With nothing more than the occasional bonspiel already in her repertoire in terms of curling experience, the adventurous athlete acknowledged that those
in charge of passing along their knowledge have checked off every box that she could have asked for.
“It starts right from the basics, how to come out of the hack, how to slide,” stated Battistoni. “They've taught us absolutely everything, right from
the bottom up. I had thrown some rocks before, but there was no style, no form. I didn't even know the etiquette of the sport.”
And though she has detected a great deal of progress over the course of the past two months, Battistoni is not about to make her way on to the Ontario
Curling Tour any time soon. “We've spent lots of time coming out of the hack and delivering, and it's not always pretty, but we've got the fundamentals
of that,” she said.
“But the weight seems to elude all of us at this stage.”
With the Learn to Curl sessions closing out in two weeks time – there is expected to be another group launched in January – Battistoni is ready to put
her new skills to the test. “The idea is that, come January, we should be good enough to transfer in and join one of the leagues, or maybe join mixed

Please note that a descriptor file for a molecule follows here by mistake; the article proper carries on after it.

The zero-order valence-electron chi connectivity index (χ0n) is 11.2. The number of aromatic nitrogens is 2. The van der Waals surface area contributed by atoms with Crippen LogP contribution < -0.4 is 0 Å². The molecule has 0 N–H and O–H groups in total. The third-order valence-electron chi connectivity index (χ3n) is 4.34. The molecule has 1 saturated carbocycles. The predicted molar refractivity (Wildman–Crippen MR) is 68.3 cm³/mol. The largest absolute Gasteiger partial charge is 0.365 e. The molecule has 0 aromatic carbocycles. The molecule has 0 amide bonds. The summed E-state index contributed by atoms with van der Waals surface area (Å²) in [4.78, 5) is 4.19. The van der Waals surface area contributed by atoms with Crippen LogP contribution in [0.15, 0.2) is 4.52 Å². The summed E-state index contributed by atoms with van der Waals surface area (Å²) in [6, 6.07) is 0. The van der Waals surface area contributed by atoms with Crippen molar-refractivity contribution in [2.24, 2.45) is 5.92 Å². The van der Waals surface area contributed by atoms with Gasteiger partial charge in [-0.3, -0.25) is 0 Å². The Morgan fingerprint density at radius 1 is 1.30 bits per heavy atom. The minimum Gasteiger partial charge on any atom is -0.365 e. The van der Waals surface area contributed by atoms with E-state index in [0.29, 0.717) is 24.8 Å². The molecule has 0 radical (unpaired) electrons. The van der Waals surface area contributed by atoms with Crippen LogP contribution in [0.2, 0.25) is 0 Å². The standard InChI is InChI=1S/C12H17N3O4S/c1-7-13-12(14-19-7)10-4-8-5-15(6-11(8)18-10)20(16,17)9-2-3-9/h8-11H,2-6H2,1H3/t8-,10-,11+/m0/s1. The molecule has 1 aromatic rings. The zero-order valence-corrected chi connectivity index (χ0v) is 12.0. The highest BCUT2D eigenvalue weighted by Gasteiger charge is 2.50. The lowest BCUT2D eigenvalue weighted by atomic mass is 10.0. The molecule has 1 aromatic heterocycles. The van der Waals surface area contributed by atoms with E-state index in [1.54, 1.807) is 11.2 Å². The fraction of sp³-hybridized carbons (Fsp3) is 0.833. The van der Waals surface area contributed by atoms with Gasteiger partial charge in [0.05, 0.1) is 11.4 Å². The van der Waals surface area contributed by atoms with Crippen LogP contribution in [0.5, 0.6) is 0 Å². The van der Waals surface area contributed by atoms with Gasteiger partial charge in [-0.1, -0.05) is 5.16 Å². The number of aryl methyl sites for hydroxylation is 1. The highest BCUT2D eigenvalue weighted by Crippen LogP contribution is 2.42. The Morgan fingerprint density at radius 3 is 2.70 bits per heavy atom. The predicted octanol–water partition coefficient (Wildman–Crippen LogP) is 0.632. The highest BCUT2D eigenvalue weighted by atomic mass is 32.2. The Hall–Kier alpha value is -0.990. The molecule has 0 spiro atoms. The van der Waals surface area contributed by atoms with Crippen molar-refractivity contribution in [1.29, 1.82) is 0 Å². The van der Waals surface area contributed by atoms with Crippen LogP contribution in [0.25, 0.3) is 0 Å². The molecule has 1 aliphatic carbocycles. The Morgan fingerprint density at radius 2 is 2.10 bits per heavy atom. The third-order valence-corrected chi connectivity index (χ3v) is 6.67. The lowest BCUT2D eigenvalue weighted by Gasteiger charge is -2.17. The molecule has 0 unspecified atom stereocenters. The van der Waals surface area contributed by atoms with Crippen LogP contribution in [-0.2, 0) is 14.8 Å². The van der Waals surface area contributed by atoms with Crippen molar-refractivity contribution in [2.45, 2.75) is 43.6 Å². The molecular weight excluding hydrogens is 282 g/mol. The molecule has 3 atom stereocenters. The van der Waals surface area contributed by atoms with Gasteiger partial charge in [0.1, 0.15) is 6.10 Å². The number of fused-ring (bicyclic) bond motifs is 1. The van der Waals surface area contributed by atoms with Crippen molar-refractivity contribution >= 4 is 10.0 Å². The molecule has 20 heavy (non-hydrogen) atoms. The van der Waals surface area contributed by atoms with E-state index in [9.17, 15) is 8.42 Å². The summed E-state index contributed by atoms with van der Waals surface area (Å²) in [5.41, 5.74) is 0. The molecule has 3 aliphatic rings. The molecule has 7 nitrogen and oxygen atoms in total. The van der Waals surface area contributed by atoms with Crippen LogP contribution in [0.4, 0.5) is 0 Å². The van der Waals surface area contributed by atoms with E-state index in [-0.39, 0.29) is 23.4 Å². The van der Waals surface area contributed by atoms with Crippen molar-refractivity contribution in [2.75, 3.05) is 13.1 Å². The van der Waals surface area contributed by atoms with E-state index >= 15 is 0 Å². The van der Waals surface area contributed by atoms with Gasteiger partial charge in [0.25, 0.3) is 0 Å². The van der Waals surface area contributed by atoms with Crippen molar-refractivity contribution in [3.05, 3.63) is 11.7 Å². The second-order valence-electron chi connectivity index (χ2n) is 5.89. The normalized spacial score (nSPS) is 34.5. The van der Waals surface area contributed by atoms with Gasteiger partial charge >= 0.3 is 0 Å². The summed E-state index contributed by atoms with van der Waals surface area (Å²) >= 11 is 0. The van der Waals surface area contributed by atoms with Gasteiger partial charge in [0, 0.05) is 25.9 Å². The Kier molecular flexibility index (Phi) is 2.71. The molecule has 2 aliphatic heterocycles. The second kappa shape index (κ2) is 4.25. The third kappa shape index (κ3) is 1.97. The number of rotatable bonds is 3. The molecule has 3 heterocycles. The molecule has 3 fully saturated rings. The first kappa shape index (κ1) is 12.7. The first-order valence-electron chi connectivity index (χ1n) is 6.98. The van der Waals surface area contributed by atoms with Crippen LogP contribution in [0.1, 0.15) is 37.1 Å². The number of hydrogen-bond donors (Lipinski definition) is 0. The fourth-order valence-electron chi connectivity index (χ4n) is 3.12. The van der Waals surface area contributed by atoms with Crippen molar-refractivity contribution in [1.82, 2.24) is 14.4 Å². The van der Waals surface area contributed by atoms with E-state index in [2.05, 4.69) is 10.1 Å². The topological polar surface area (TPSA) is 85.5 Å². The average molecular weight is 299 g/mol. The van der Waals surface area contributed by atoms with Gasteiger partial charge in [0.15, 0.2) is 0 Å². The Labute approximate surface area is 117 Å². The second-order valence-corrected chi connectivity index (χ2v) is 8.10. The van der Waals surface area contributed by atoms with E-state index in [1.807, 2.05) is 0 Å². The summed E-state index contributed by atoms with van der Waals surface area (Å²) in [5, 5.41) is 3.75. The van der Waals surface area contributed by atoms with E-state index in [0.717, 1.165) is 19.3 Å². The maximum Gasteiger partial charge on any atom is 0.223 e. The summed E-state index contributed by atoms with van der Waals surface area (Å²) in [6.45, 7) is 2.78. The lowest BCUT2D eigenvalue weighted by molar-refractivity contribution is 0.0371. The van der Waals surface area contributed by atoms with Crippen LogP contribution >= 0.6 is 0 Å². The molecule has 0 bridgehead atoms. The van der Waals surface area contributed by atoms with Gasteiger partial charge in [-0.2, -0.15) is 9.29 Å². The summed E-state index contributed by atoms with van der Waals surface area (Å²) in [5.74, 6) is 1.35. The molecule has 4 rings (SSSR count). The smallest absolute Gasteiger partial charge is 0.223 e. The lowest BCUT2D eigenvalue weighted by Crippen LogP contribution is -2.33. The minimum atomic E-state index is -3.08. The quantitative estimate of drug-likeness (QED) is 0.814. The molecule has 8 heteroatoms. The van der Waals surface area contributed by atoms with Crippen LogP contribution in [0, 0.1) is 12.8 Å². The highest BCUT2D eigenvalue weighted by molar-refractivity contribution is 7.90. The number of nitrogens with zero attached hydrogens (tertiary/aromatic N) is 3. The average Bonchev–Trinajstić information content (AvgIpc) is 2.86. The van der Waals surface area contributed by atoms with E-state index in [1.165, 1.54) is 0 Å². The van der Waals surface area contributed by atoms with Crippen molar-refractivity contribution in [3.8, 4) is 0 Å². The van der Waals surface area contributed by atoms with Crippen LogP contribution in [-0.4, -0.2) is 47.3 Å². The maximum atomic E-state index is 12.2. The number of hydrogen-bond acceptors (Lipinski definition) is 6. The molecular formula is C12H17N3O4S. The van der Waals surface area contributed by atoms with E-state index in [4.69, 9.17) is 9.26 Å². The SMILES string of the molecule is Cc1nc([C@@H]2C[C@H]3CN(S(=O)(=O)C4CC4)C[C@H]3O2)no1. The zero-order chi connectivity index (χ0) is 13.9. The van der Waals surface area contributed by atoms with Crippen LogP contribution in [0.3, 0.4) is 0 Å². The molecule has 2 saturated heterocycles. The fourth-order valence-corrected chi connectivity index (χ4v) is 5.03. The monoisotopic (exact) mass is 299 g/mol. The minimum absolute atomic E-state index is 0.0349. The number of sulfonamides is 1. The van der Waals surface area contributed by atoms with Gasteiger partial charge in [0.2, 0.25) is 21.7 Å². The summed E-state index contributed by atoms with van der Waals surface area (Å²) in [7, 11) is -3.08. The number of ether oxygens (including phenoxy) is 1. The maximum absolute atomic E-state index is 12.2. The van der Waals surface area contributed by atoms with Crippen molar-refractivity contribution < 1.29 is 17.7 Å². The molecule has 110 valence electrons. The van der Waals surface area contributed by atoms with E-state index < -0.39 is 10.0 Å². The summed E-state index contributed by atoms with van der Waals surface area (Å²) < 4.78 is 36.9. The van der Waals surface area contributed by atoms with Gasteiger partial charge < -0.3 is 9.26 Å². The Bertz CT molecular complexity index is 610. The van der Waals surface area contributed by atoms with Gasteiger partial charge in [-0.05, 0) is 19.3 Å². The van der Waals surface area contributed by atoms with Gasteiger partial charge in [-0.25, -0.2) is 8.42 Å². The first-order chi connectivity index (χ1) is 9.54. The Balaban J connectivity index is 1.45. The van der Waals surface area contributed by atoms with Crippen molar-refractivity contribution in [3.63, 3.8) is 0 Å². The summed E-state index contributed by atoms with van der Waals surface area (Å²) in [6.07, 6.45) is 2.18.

doubles,” she said.
“Lots of us are going to go over and do mixed doubles. It's a whole different game, but you get to learn all of the aspects.” While she understands that
curling might appear daunting to the uninitiated, Battistoni is more than happy to act as lead spokesperson, of sorts, for her group of newbies.
“It's a lot of fun, not near as intimidating as you think it is,” she said. “The instruction has been incredible. They totally build your confidence.
You start with balance and move up and refine your skills. You feel safe and secure.”
Current commitments might not allow American born long-time Windsor resident Antoine Chandler the opportunity to partake in curling in early
2019. A member of the Sudbury Five basketball crew, there is, after all, this small matter of 24 regular season National Basketball League of
Canada games to be played between January and March.
Otherwise, you just never know.
“I saw it on TV, so sometimes I've watched it, but I've never actually had a curling team or known anyone who was on a curling team,” noted the
graduate of Eastern Michigan University. Last Monday, he and his basketball teammates were treated to a brief introduction to a mainstay of northern
Ontario winters, very tentatively making their way out on the ice surface at the Idylwylde Golf & Country Club.
“It was cool,” said Chandler. “It was different, obviously, but I think I would like it. There's a lot to it that I never knew, like turning (the
“curl”, for the more advanced rock throwers out there). You just think the rock turns on its own, not thinking that you have to turn it.”
“It was different lunging out with a rock, and trying to balance yourself,” Chandler added. “There's a lot to it that you don't pay attention to. I
never knew that there we're little grooves (pebbles) on the ice. But it seems like a fun sport.”